Trade Secrets In California
A trade secret is any information owned by a person or company, such as a customer list, formula, technique, or method of manufacture that has value because it is unknown to the public and is the subject of reasonable efforts to maintain its secrecy. Most importantly, of course, trade secrets are valuable because they are unknown to competitors or potential competitors.
Trade secret issues often arise when employees leave a company to join a competitor. Trade secrets – most commonly customer lists and customer information – can be transferred to and “misappropriated” by the competitor, who now has an unfair advantage because it can benefit from the information without having invested the work and capital to develop the information itself.
While trade secret litigation is common in California, cases involving trade secrets are often complex and require sophisticated legal counsel to successfully prosecute and defend. This complexity is compounded by special pleading and disclosure rules applied by California courts.
What is a Trade Secret?
California, like most other states, has adopted the Uniform Trade Secrets Act, referred to as the California Uniform Trade Secrets Act or “CUTSA,” which can be found at California Civil Code Sections 3426 through 3426.11.
The CUSTA defines “trade secret” to mean information, including a formula, pattern, compilation, program, device, method, technique, or process, that:
(1) Derives independent economic value, actual or potential, from not being generally known to the public or to other persons who can obtain economic value from its disclosure or use; and
(2) Is the subject of efforts that are reasonable under the circumstances to maintain its secrecy.
To establish the existence of a trade secret, both requirements must be met. The information must derive value from the fact that it’s kept secret AND there must be reasonable efforts to maintain its secrecy. Unless both elements are satisfied, the information does not qualify as a trade secret and its owner will not be entitled to the protections and remedies available under the CUTSA.
Because the CUTSA requires any plaintiff making a claim for trade secret misappropriation to demonstrate reasonable efforts to maintain secrecy, it is critical that businesses regularly review the handling of and access to trade secret information BEFORE an issue arises. An experienced trade secret attorney can assist with this review.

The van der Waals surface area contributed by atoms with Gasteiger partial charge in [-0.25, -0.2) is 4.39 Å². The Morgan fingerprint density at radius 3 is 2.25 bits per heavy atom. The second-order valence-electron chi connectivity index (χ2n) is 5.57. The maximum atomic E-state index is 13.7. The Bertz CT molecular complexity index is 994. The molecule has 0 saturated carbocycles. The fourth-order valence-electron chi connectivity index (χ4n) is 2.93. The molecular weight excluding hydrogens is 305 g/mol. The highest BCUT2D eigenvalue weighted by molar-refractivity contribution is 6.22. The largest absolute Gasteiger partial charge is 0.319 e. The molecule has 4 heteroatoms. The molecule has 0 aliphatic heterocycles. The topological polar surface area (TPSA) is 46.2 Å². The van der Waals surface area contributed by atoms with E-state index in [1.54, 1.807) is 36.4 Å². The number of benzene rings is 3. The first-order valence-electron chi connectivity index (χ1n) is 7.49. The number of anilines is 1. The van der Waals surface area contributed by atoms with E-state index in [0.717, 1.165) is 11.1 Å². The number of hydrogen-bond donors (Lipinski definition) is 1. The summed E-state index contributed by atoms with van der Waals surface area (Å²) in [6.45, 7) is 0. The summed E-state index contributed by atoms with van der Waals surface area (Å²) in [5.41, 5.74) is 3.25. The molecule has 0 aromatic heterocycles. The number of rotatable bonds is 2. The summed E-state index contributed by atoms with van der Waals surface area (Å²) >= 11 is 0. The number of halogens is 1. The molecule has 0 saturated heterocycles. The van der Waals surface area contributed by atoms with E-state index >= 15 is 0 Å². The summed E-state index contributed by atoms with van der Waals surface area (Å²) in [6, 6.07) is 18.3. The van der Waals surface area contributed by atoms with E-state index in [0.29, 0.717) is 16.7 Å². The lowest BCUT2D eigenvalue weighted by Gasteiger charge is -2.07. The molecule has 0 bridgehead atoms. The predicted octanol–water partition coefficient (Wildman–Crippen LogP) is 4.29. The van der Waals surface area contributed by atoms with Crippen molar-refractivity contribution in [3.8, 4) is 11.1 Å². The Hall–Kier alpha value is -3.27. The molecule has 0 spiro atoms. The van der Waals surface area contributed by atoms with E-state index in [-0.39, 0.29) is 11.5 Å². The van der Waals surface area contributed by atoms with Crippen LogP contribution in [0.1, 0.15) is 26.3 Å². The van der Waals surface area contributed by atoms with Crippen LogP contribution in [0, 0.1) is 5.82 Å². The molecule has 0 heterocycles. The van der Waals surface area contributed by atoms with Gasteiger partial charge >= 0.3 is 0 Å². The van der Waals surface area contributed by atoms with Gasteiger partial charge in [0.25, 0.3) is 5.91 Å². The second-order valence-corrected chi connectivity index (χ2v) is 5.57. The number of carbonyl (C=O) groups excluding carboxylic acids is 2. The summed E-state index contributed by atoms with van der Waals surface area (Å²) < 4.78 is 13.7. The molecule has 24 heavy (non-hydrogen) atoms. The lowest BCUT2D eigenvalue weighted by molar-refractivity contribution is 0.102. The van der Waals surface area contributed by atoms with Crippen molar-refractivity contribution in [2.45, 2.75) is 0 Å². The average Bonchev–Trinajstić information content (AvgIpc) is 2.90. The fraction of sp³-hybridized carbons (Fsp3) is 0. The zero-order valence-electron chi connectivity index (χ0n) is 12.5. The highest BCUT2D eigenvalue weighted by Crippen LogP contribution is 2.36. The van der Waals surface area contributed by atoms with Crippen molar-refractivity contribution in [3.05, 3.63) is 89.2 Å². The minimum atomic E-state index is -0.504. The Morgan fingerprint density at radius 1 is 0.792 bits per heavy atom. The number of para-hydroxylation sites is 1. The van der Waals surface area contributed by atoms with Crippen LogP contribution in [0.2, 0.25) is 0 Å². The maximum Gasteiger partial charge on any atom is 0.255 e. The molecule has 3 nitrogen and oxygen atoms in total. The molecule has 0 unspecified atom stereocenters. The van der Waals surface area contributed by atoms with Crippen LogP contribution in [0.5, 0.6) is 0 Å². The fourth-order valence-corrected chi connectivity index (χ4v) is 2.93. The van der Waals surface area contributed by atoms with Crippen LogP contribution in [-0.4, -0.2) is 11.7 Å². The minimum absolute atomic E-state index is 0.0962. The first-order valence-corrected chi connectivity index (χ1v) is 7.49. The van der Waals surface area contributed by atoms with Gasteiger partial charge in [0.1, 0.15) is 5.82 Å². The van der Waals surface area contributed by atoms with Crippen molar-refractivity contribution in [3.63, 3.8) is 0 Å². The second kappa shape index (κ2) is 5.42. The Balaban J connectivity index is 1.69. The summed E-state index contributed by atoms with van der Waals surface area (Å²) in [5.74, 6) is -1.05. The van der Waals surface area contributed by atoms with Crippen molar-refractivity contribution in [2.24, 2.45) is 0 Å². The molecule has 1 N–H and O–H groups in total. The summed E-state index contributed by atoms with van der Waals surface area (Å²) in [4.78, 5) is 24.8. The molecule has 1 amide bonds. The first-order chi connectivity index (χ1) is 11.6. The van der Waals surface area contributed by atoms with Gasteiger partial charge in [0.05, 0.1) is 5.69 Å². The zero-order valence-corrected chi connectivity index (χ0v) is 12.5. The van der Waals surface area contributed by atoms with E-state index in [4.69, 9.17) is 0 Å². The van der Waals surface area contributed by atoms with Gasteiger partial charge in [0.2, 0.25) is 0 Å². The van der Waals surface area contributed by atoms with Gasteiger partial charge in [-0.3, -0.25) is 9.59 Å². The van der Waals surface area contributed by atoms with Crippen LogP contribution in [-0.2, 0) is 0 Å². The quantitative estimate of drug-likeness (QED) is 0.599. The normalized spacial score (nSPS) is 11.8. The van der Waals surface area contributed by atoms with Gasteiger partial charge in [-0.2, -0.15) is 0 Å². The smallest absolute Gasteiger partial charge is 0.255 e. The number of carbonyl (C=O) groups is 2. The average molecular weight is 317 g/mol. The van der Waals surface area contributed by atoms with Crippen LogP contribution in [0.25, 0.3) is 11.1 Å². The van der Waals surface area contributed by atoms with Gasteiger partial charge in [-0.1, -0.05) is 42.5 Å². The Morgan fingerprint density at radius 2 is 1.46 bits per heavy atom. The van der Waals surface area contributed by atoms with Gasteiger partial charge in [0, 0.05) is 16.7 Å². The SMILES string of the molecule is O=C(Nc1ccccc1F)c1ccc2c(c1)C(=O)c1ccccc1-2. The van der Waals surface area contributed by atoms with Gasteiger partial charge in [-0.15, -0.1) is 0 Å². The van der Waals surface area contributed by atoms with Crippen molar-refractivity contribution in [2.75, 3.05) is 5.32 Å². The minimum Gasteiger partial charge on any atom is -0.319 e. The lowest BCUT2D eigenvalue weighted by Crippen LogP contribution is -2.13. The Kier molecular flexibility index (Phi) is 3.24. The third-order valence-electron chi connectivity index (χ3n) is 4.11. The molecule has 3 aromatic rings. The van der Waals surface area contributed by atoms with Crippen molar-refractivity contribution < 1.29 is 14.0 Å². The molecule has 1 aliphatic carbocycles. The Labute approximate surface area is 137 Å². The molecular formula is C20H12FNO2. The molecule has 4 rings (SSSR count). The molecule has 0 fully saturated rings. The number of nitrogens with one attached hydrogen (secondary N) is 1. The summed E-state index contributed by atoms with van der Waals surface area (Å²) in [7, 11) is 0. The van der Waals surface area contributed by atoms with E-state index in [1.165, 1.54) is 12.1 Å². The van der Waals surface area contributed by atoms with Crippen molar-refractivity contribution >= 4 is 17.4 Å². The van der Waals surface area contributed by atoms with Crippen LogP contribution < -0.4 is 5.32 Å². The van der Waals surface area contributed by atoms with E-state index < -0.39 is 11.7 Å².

What Is Trade Secret Misappropriation?
The CUTSA allows trade secret owners to sue for “misappropriation,” which the CUTSA defines to mean acquisition or use of a trade secret by “improper means,” which includes theft, bribery, misrepresentation, breach of a contractual duty to maintain secrecy and espionage (electronic or otherwise). Misappropriation can also occur indirectly if the person disclosing or using the trade secret knows or has reason to know that it was acquired using improper means or by accident or mistake.
Some courts have found that liability for trade secret misappropriation may be transferred from employees to their employers. This potential for “vicarious liability” means that an employer that hires employees who engage in trade secret misappropriation could be liable under the CUTSA, even if the employer is totally ignorant of the misappropriation.
What Remedies Are Available for Plaintiffs Who Prove Trade Secret Misappropriation?
The remedies available to successful plaintiffs include:
Injunctive relief – A court order preventing the wrongdoer from using the trade secret and/or compelling them to return it to its rightful owner.
Actual damages – The actual economic losses the plaintiff suffered as a result of the misappropriation.
Unjust enrichment – Return or disgorgement of any gain the wrongdoer obtained through the misappropriation.
Reasonable Royalty – If actual damages and unjust enrichment cannot be proven, the court can award a royalty amount for the time the trade secret was wrongfully used.
Punitive or exemplary damages – The CUTSA allows courts to award punitive or “exemplary” damages if the misappropriation was willful or malicious. The punitive damage award cannot be more than twice the actual damages, unjust enrichment, or reasonable royalty.
Preemption of Other Claims
Courts generally hold that the CUTSA preempts all other legal claims related to the theft of trade secrets. In other words, when trade secrets are misappropriated, the victim’s only remedy is the CUTSA. Common law claims such as breach of fiduciary duty, conversion, fraud, interference with contract, or unfair competition are considered “preempted” and will not be allowed to proceed.
Statute of Limitations
The statute of limitations for claims under the CUTSA is 3 years from when the misappropriation was discovered or should have been discovered through “reasonable diligence.”
Contact Our Orange County Office Today
The Orange County based Law Offices of Corbett H. Williams has the commercial ligation experience, sophistication and know-how to prosecute and defend trade secret claims under the CUTSA. Contact us today at 949-679-9909 for a free consultation, or use the form below and we will respond promptly.